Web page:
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Student Government

5 things you don’t know about the SG presidential slates: Brian Goff and George Papadeas

Brian Goff and George Papadeas are among six sets of candidates running for student body president and vice president this week.

Starting Monday, students will cast ballots for the next student body president and vice president. Brian Goff, a junior majoring in biochemistry, and George Papadeas, a junior majoring in marketing, are one of the six sets of candidates.

The Digital Bullpen caught up with Goff and Papadeas last week to learn more about their campaign. Here are five things you may not know about them:

1. Goff and Papadeas are pledge brothers. They both rushed the Delta Chi Fraternity in the fall of 2011. They had met previously, but both agree that they really got to know each other once they joined Delta Chi.

“We had an instant connection,” Papedeas said. “We are brothers now… We have a great relationship.”

2. Papadeas was not Goff’s first choice as running mate. Goff decided to run for student body president in December, and though Papadeas joined his campaign, Goff already had a running mate. When Goff’s original running mate dropped out of the race, he chose Papadeas.

“We were both in awe over what we both wanted to run on,” Papadeas said.

3. Papadeas has no Student Government experience. Though Goff has been involved with SG since his freshman year and served as attorney general under current student body President Matt Diaz, Papadeas has never been involved with SG. Instead Papadeas has a “grassroots” or “personal connection with students,” according to Goff, as a resident assistant in Cypress Hall.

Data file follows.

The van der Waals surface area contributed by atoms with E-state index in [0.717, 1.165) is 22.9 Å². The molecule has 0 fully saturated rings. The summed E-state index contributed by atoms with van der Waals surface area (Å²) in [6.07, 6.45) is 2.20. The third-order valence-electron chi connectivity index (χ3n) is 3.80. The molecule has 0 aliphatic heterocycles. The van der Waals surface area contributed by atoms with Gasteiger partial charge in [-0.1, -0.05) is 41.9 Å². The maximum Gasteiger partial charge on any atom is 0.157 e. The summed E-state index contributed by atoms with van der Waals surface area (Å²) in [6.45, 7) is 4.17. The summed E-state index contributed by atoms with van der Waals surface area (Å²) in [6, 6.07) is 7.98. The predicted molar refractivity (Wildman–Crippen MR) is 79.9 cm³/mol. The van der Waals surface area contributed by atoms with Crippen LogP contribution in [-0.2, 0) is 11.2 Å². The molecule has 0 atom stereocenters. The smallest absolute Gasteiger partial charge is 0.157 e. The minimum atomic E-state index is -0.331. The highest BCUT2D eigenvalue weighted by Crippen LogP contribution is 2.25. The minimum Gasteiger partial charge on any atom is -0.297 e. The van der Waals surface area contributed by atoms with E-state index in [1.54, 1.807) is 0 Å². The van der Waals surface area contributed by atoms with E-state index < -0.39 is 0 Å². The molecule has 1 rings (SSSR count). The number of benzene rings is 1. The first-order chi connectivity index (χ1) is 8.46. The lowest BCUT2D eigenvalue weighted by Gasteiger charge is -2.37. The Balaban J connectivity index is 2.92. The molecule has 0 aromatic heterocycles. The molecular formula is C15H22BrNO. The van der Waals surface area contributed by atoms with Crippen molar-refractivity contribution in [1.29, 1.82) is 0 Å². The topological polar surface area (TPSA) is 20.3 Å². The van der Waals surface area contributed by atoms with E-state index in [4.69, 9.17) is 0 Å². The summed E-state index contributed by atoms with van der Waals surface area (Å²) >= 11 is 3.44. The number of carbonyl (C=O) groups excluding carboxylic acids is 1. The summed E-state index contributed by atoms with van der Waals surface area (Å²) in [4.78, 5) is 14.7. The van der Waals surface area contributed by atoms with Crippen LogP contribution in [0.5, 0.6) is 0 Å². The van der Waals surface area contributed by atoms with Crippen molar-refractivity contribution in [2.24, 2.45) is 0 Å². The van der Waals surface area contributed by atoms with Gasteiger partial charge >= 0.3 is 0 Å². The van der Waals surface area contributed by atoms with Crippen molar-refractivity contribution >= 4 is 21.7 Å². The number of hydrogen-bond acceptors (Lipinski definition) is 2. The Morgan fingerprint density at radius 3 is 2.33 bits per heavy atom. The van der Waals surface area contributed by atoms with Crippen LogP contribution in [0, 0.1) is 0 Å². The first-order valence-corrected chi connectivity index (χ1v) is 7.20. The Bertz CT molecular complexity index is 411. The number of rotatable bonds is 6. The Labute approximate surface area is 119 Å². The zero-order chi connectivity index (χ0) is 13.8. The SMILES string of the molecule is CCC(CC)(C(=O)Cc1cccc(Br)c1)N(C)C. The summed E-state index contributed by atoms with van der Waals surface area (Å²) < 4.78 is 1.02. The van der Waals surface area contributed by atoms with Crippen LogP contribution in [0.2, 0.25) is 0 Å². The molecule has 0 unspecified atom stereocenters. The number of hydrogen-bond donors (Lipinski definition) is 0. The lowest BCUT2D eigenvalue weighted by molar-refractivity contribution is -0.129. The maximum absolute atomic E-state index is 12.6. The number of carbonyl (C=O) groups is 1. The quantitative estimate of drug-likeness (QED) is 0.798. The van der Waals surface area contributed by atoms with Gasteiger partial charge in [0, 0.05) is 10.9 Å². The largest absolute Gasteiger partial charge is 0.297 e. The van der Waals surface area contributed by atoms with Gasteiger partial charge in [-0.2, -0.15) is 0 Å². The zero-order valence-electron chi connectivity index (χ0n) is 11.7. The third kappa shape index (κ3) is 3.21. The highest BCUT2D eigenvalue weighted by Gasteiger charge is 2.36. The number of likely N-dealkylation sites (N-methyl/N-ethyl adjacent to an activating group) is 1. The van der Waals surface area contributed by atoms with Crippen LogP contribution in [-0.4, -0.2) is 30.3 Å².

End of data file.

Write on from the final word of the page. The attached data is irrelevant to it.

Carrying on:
4. Goff thinks they are like “yin and yang.” The fact that Papadeas does not have SG experience does not concern Goff. He believes that Papadeas’ personal connection with students balances out his “student administration side” since he has already built relationships with administrators as attorney general. This is one of the reasons Goff chose to run with Papadeas.

5. Goff and Papadeas know how to run a catchy campaign. They took the three values they wanted to run on: fiscal responsibility, campus involvement and community outreach, and turned them into the slogan “ACT,” which stands for advocate, communicate and traditions.

“I had a vision of what I wanted to run on,” Goff said. Since last year’s TBM (total bull movement) campaign was catchy, Goff knew they needed something that would make them stick out. Though Goff claims not to be the creative one of the two, Papadeas emphasized that the slogan resulted from their collaboration.

About Meghan Mangrum

Junior at the University of South Florida. Mass Communications – Journalism Student. Aspiring writer and explorer.


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